These reds are oh so delicious! For only 4 feet of growing, I can't complain with the amount we got, and harvesting as shown in the video is so easy. Forget the pitch fork! What fun. 

Monday, September 28, 2009

Old Friends, Yellow Tomatoes and Salsa!

My tomatoes didn't perform as well as I had hoped this year. We had plenty to eat fresh, but not enough to freeze or can any. There just weren't many tomatoes on each plant. I'll admit that I grew too many different heirloom varieties with too few plants of any one kind. There were never very many tomatoes of the same kind ripe at any given time.

Just as I thought we would not have any fresh garden salsa or spaghetti sauce this year, we ran into a dear old friend at the grocery. She only grew one kind of tomato and had a gazillion of them! She invited us over to pick some. Here is what we picked:

They were organically grown, and as you can see from the picture, they were yellow tomatoes. Could we still make salsa without red tomatoes? We were up to the challenge.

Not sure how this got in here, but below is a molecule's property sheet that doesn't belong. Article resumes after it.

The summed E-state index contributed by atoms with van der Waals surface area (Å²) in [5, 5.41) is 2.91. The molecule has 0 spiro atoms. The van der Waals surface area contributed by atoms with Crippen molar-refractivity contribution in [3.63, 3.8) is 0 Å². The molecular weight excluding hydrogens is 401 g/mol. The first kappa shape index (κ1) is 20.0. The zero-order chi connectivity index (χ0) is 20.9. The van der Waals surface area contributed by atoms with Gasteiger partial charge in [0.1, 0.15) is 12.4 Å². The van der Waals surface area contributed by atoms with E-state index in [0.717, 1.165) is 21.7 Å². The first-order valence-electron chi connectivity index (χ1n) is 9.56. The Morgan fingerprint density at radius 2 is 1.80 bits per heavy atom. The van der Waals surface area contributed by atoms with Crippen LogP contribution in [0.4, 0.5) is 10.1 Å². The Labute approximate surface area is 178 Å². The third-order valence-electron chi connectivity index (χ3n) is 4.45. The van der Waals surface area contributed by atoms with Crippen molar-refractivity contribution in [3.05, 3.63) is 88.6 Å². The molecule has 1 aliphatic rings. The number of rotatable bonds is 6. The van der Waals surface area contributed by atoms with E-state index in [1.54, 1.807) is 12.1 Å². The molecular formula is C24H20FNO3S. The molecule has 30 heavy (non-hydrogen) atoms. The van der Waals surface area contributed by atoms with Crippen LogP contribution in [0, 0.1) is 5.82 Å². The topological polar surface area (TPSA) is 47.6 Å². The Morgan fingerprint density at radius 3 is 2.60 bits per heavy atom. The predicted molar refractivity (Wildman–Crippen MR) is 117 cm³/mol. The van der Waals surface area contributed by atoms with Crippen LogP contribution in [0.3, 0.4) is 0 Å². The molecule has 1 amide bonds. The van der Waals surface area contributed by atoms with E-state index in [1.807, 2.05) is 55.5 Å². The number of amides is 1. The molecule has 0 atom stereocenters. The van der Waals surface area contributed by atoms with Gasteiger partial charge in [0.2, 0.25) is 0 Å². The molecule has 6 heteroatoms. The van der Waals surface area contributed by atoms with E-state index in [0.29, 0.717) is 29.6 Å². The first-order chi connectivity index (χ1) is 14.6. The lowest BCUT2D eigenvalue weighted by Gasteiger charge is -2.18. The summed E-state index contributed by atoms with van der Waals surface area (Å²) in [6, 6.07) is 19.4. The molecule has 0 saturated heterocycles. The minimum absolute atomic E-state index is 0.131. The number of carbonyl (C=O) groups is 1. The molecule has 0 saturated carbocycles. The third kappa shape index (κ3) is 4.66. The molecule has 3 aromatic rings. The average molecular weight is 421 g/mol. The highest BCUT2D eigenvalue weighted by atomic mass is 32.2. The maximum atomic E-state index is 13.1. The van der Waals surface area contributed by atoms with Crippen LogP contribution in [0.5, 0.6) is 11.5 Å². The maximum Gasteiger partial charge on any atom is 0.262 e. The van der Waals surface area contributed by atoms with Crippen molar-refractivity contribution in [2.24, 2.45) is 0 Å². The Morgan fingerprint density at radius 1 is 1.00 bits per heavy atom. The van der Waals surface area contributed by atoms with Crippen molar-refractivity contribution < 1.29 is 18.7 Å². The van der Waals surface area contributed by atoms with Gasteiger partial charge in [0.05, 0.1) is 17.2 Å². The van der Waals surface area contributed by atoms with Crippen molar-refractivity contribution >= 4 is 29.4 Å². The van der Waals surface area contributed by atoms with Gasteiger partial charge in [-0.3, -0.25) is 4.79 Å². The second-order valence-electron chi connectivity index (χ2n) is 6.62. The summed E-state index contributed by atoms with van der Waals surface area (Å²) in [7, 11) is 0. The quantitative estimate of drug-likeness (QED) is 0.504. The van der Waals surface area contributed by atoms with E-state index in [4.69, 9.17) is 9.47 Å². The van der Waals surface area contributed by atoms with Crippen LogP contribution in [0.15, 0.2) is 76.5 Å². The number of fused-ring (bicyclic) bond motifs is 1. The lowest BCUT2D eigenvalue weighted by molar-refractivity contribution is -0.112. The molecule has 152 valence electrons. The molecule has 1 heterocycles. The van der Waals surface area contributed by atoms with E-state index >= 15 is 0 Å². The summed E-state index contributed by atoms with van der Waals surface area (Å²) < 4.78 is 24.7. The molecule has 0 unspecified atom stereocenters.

These friends are a generation older than me and were neighbors of mine growing up. More summer days as a boy were spent playing on their farm than at my own house, so it was great talking with them and catching up on how each other's families were doing. I think their gardens were the first I ever saw as a youngster. What used to be an acre or more of vegetables is now just a small plot, but they are still better gardeners with that tiny garden than I am with a larger one. Their 6 tomato plants produced far more than my 30 plants! That is a bit humbling for me, but I was so glad to get to see them (and glad to get the tomatoes!) We said our goodbyes and headed home to process the tomatoes!

It was getting late in the day already, so the whole family pitched in to make to work go faster. My daughters did a great job getting the skins off the tomatoes and cutting them up.

Renee and I mixed their bright yellow tomatoes in a large pot with the other salsa ingredients. It instantly smelled delicious. It didn't look quite as appetizing. The other ingredients changed the color to an orange-brown.

We canned 10 pints of this odd salsa as well as a few pints and a few quarts of yellow spaghetti sauce, which looked equally as strange.